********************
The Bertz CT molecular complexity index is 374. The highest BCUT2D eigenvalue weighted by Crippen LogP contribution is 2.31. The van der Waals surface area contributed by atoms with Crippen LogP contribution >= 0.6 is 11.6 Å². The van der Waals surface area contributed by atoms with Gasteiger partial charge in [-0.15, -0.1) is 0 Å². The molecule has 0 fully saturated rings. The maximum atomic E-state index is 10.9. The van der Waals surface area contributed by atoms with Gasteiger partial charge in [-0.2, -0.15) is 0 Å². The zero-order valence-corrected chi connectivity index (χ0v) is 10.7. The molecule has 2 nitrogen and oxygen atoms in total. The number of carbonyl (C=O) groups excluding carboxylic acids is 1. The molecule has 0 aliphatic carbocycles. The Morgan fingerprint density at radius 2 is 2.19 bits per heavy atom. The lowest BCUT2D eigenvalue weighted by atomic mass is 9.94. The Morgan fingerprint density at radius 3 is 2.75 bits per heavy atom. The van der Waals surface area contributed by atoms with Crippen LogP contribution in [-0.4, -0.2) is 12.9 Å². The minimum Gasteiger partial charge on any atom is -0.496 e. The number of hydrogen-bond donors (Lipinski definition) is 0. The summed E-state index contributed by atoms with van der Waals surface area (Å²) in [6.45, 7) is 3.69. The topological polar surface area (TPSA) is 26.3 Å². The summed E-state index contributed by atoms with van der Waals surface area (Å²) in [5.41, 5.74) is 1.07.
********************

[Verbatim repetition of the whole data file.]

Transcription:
The Bertz CT molecular complexity index is 374. The highest BCUT2D eigenvalue weighted by Crippen LogP contribution is 2.31. The van der Waals surface area contributed by atoms with Crippen LogP contribution >= 0.6 is 11.6 Å². The van der Waals surface area contributed by atoms with Gasteiger partial charge in [-0.15, -0.1) is 0 Å². The molecule has 0 fully saturated rings. The maximum atomic E-state index is 10.9. The van der Waals surface area contributed by atoms with Gasteiger partial charge in [-0.2, -0.15) is 0 Å². The zero-order valence-corrected chi connectivity index (χ0v) is 10.7. The molecule has 2 nitrogen and oxygen atoms in total. The number of carbonyl (C=O) groups excluding carboxylic acids is 1. The molecule has 0 aliphatic carbocycles. The Morgan fingerprint density at radius 2 is 2.19 bits per heavy atom. The lowest BCUT2D eigenvalue weighted by atomic mass is 9.94. The Morgan fingerprint density at radius 3 is 2.75 bits per heavy atom. The van der Waals surface area contributed by atoms with Crippen LogP contribution in [-0.4, -0.2) is 12.9 Å². The minimum Gasteiger partial charge on any atom is -0.496 e. The number of hydrogen-bond donors (Lipinski definition) is 0. The summed E-state index contributed by atoms with van der Waals surface area (Å²) in [6.45, 7) is 3.69. The topological polar surface area (TPSA) is 26.3 Å². The summed E-state index contributed by atoms with van der Waals surface area (Å²) in [5.41, 5.74) is 1.07.